In the Coldest Desert

By Swati Mazta

Waking up at dawn, raise the curtains,
Gaze at the snow-capped mountains
From the Arctic room window.
It seems a true treat for your eyes and your soul.
Scan the mountain through plastic-insulated windows
For Himalayan brown bears, snow leopards or ibex goats.
May luck be with you next time!
Till then, enjoy your love with fur on four paws.
Relish lip-smacking hot black coffee
In a beautiful ceramic blue cup!
Munch on some coconut cookies
All the time, think of the glee club.
Hear the chirping of pigeons and magpies.
As the breeze flows, the wind chimes tinkle.
It feels pretty comfortable and soothing,
Like someone pouring honey into the ears.
As the day begins,
Flush the body of toxins,
Dry clean your body with warm water-soaked muslin
Apply a little oil massage to rejuvenate your skin.
Put on insulated, comfortable clothing --
A woollen cap, socks, fur boots.
Keep yourself warm on this day --
A new day, a new beginning.
Let go of tomorrow...
Today is your day to shine.
Oh, my dear, the little things keep you going.
These little longings are tinkling!

Swati Mazta is an Assistant Professor in the department of English at the University of Ladakh, Kargil Campus, Khumbathang, Kargil, UT Ladakh, India.


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Slices from Life


Photographs and text by Rupali Gupta Mukherjee

‘The journey matters more than the destination’, this quote came to my mind innumerable times, as our creamy white Xylo sped up from Kargil, crossed the majestic Fotu La pass on the Srinagar Leh highway. My eyes were glued to the splendour that Mother Nature had bestowed copiously all around us. Our driver, a calm, composed friendly person was fairly careful during the sharp turns, twists and terrifying bends. We were headed towards Leh, capital of Ladakh. On our way, roughly hundred kilometres before Leh, we found ourselves in the land of what seemed like strange, supernatural mountains made of rocks that shimmered and changed hues. 

The colours shifted from grey to chocolate brown, crimson to mauve and azure. It was divine. I sat with my camera, filled with awe and wonder of the breathtaking peaks that lay before me and left me mystified.  I was totally smitten. More surprise along the way held me spellbound.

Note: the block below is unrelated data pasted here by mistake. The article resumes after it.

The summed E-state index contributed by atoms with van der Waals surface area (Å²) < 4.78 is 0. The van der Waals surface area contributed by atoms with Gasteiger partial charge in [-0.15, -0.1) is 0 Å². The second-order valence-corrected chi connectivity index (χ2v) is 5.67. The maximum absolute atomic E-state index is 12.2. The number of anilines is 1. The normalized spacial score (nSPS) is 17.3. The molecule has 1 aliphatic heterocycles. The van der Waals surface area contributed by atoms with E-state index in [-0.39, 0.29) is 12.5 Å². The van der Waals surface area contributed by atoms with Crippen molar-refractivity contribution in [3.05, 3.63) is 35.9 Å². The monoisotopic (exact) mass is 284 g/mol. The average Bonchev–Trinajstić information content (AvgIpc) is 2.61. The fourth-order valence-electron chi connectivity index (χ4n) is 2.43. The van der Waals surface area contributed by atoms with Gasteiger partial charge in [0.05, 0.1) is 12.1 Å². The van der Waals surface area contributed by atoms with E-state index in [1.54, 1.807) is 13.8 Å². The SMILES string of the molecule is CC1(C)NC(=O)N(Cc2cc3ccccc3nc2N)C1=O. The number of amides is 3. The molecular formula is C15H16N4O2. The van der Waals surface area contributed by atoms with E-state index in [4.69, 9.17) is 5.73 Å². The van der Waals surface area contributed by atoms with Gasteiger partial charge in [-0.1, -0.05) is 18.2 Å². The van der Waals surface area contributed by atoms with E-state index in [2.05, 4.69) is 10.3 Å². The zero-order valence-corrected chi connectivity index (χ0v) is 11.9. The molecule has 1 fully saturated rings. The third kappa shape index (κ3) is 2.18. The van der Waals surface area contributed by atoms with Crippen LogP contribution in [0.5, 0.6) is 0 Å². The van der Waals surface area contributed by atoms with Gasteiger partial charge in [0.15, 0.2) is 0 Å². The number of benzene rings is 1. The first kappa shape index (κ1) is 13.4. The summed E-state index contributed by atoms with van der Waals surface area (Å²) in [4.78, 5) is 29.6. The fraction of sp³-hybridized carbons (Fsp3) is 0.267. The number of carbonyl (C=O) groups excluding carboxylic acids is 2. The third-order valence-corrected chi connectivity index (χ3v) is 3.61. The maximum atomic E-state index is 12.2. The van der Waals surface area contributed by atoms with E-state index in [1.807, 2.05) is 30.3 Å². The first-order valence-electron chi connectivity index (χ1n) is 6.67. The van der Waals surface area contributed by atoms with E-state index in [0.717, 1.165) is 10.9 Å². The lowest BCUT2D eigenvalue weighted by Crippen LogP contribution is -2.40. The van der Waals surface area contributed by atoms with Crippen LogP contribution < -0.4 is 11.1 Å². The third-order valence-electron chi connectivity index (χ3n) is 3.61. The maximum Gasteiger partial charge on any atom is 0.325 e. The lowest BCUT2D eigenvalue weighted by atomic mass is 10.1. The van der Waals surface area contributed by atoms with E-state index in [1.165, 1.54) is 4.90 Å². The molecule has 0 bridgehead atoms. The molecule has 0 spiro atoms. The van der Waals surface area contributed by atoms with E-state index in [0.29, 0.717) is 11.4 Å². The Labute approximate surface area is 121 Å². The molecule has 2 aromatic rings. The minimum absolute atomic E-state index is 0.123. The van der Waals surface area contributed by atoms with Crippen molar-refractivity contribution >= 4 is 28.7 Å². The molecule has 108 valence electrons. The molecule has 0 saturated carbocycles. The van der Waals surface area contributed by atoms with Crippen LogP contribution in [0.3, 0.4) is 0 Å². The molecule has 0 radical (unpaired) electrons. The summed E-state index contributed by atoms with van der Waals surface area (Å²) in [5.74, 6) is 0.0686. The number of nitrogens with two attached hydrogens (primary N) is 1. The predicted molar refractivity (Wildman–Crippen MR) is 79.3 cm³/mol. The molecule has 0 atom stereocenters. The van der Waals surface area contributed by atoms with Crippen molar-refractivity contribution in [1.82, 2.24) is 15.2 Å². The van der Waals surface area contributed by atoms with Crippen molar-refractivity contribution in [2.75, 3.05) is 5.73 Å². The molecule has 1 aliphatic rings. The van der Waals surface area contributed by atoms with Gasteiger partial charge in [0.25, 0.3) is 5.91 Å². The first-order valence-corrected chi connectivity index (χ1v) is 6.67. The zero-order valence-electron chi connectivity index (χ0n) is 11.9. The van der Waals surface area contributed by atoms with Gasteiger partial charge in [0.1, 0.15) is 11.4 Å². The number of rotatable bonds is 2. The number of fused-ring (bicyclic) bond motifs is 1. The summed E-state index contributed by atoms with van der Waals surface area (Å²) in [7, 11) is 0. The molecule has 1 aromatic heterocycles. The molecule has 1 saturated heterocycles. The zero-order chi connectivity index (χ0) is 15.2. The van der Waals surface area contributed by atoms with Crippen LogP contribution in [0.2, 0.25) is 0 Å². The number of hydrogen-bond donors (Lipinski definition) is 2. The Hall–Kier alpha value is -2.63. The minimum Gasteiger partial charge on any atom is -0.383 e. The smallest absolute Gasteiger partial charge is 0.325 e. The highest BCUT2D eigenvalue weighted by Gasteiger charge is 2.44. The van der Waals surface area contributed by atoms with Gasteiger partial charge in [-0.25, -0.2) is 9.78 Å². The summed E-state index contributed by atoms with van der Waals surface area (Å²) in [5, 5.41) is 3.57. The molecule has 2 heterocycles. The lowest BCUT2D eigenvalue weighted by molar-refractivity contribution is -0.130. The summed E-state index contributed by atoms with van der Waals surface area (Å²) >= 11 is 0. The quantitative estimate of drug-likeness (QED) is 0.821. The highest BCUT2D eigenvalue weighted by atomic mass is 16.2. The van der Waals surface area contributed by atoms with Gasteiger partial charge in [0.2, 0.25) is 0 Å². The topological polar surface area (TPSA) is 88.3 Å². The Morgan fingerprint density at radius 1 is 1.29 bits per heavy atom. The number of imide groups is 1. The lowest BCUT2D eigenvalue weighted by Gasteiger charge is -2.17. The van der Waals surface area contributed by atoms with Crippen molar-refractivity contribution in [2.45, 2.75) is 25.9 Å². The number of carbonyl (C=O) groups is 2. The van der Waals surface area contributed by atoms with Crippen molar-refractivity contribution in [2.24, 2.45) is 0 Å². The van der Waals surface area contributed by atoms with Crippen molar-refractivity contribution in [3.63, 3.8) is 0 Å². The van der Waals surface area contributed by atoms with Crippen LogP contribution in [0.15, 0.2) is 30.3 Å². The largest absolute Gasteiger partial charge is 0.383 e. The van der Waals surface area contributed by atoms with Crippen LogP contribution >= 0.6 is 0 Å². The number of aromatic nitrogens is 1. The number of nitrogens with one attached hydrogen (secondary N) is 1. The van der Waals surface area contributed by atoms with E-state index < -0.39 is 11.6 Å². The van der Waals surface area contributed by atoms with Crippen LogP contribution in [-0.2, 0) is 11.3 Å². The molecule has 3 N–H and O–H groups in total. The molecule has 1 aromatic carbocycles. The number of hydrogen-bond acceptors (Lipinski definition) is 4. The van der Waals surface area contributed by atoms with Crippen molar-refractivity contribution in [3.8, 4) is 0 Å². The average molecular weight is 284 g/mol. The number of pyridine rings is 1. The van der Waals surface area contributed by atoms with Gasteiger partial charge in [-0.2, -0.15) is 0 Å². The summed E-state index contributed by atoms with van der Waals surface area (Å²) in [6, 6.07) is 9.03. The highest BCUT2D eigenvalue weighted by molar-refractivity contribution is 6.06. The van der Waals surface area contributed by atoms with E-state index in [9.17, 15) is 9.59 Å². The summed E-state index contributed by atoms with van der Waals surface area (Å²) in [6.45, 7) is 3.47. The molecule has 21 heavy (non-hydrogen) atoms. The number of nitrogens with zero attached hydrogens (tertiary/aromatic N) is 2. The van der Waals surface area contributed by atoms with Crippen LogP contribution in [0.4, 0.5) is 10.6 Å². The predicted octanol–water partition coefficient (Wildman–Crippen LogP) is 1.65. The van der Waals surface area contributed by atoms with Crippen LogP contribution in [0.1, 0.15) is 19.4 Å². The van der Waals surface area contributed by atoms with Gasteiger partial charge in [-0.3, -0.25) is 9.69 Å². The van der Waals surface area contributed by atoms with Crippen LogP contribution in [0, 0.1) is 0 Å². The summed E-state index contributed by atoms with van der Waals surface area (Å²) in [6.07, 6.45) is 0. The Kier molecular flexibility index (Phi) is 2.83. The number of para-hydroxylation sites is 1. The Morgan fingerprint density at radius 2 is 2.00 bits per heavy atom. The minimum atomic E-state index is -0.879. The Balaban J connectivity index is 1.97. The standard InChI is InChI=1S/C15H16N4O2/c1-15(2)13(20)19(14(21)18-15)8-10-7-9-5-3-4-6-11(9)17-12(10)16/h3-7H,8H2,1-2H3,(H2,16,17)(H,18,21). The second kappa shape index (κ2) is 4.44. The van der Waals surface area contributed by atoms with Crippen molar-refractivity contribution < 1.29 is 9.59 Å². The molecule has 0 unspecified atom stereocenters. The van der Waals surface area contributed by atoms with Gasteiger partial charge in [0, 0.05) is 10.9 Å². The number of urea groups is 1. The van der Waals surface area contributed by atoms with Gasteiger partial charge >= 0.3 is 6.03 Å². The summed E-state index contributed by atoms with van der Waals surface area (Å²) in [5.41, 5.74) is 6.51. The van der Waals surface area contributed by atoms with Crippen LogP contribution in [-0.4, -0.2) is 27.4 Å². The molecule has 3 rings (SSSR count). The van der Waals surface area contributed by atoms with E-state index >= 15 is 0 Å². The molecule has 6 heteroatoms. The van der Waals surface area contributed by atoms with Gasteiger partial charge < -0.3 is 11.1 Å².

After the barren desert that stretched before us, at the next hairpin bend, was an amazing ancient Tibetan Buddhist Monastery peeping out from the hideout of the world’s most imposing mountain ranges. It was a dreamland, a land of fantasy. I pinched and asked myself, ‘Is this a reverie?’ But no. It was real.

The lunar landscape that greeted my camera on this Earth was synonymous to the legendary ‘Moonland’.  The primeval Lamayuru monastery towered in the unreal moonscape. It dates back to the 11th century. According to myths, a scholar named, Mahasiddhacharya Naropa, had laid the keystone of this mesmeric building. It was said due to his mantras the water in this region retreated and the vicinity took the shape of moonlike alcove and craters.

The setting bears a semblance to the lunar highlands. The profound darker part of the mighty hills is said to be the replica of ‘Maria’, a common panorama found on the surface of the gorgeous silver disc, the shiny crescent in the cobalt diamond studded night sky.

I found the landscape hypnotic and ethereal; its exceptionally outlandish ecological structure made Lamayuru monastery unique and idiosyncratic. 

A drive through this moonscape imprints an incredible chronicle in the mindscape of the traveller. This journey stretched like an implausible odyssey beyond my imagination. It was as if I was watching a documentary on National Geographic.

Almost a month after returning from the trip, I still feel mesmerised by the ghostly ‘gompas[1]’, the atypical topography, unknown terrain, unfamiliar cold weather. They beckon me to go back and explore further. No wonder, several voyagers fondly portray Lamayuru’s ‘lunar’ landscape as the ‘Mecca of an adventurous soul’. I promised myself to be back in this magnetic landscape once again, this time on a full-moon night, when the silvery ribbon of moon beams scatter over the baffling purple structures of Lamayuru, bathing the compelling peaks in shimmering platinum dust. Undeniably its startling tinge would be the marvel of art if some artists managed to capture the hues.

[1] Buddhist structures

Rupali Gupta Mukherjee has a passion for reading, writing and reciting poetry.   She is a nature enthusiast, loves to travel and has a zeal for photography.